“It’s really hard because she’d always be like ‘I’m going to stop now,’ and then a week later she would relapse, and I just never knew how to deal with that personally,” Nancy said. “She was always too scared to contact some professional help because there was taboo around it, she was scared she would get into legal trouble.”

Like Nancy, Steve* said his drug use was primarily a social thing.  

“I would do [cocaine] on weekends, going out to clubs, not ever in the day … but like [I would] if I was going out to Stages or something and it was a big event.” 

Steve said he’s done a lot of drugs over the years, but it wasn’t until the beginning of second year that his use escalated. “I was going through a really bad breakup so I did lots of drugs to get over that.” 

Although he stopped doing cocaine, he said it’s normal for his friends to do it. Steve said friends are the only way to get drugs in the first place. 

“It’s about who you know. If you were trying to get molly or [cocaine], you would talk to [someone you know] and [they] would talk to the dealer.” 

He believes a dealer realistically wouldn’t sell to someone they didn’t know.

“If you came over, bought one or two times, and then this dealer sees you around, he’d be like ‘oh [her], I know her. But you need that introduction,” Steve said.  

While many Queen’s students will have a few drinks on a night out, Billy* prefers to do drugs. Even though he started at the age of 13 with opiates and amphetamines, Billy said most of his use now revolves around cocaine. 

While Billy enjoys his drug use and has no plans to stop, he urges for more caution and education. “I think there’s a big psychological component and you have to do a lot of self-reflection about how in control of your own mind [you are].”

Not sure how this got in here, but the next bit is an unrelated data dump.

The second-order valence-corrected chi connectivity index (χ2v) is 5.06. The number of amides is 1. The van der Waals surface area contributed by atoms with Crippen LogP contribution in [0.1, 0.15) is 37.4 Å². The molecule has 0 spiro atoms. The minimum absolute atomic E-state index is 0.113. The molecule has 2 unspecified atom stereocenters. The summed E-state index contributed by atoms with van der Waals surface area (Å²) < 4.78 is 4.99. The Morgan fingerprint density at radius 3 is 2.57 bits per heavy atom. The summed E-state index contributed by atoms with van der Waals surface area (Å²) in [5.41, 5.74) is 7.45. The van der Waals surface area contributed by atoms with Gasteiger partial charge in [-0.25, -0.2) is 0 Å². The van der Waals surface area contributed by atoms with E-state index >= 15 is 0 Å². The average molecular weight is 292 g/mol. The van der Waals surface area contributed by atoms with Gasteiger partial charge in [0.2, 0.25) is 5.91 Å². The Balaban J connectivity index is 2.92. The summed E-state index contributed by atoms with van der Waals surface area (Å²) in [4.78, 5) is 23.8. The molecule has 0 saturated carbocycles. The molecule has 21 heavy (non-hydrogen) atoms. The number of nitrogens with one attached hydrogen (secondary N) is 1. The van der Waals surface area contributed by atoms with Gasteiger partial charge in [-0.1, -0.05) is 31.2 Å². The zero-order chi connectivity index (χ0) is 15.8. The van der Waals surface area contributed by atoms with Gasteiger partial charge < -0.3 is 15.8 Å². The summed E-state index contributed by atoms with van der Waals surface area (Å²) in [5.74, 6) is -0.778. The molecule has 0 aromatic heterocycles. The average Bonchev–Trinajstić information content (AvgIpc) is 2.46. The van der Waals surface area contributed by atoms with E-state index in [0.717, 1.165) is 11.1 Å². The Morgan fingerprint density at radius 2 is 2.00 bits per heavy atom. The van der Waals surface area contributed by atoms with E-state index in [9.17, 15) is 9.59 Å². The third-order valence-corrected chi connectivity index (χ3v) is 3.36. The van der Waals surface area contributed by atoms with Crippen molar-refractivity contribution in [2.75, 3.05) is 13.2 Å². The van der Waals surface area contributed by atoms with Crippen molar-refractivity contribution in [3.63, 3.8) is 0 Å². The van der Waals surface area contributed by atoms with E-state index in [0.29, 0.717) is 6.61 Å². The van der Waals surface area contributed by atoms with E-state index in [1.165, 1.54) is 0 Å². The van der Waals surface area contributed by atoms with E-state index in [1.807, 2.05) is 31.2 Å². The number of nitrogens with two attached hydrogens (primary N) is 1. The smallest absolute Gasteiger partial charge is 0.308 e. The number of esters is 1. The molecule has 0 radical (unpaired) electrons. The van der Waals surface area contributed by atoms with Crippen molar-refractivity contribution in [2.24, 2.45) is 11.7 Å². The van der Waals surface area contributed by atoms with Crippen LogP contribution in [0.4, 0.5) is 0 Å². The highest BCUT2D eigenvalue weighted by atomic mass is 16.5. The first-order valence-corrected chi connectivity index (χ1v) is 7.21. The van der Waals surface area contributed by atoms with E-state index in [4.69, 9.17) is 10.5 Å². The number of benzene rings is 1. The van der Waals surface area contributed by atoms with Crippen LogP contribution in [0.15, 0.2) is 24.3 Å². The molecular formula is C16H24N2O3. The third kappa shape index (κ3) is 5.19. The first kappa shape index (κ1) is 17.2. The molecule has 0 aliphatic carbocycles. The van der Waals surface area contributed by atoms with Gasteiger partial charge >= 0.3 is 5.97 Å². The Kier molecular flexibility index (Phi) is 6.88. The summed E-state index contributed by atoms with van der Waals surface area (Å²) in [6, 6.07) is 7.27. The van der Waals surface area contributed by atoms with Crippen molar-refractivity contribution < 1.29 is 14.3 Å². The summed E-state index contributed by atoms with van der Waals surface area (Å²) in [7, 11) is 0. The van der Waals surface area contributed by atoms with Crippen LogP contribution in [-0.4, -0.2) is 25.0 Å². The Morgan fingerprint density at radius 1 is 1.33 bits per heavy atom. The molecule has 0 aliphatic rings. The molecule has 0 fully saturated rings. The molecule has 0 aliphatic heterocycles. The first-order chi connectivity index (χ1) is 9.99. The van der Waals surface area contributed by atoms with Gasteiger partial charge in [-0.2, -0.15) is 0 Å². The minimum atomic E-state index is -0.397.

In addition to ensuring drug use doesn’t compromise his mental health, Billy is concerned about the recent fentanyl crisis. 

“What you can do is buy testing kits online and I just stockpile them in my room so that when I buy a new batch I test them to make sure I’m getting what I’m getting,” he said. 

In addition to testing all of his drugs for purity, he also keeps a naloxone kit in his pocket when he goes out. Naloxone kits are available for free without a prescription at all pharmacies in Ontario with an Ontario Health Card. He suggests anyone who engages in recreational drug use to carry a kit as well. 

“If [drug use] is something you are remotely considering, it’s a lifesaver,” he said. “It’s a lifesaver for your friend, it’s a lifesaver for you, so why not?”  

Billy isn’t alone in his concern about the increase of fentanyl-laced drugs. In September, Health Canada issued a warning for students to be cautious about abusing drugs and alcohol. According to the CBC, nearly 2,500 people died in Canada from suspected overdoses in 2016 alone. 

Contamination of products with fentanyl or other strong drugs mean even really small doses can be fatal, especially for first time users. 

Despite the fact that fentanyl-laced drugs have contributed to the deaths of several Canadians every day of 2017, Queen’s doesn’t have a comprehensive drug policy beyond the prohibition of the possession of illegal narcotics or controlled substances in the student Code of Conduct. 

Ron Shore, a professor in the Kinesiology department, urges students to take precautions when taking drugs to reduce the risks of opioid overdose.  

“The risks have never been higher,” he said. “If you’re buying any street-level drug now, you are at risk of contamination with fentanyl. If you think you’re using ecstasy, you want to be careful about opioid overdose.” 

He advises people to never take drugs alone and to carry a naloxone kit on your person if you or anyone you know take drugs. He also recommends avoiding all street-level opioids and to be cautious when taking MDMA. 

But most importantly, “just be thoughtful, like anything, you’re altering your consciousness so be mindful about the implications that can cause.”

* All names have been changed to protect the identity of students.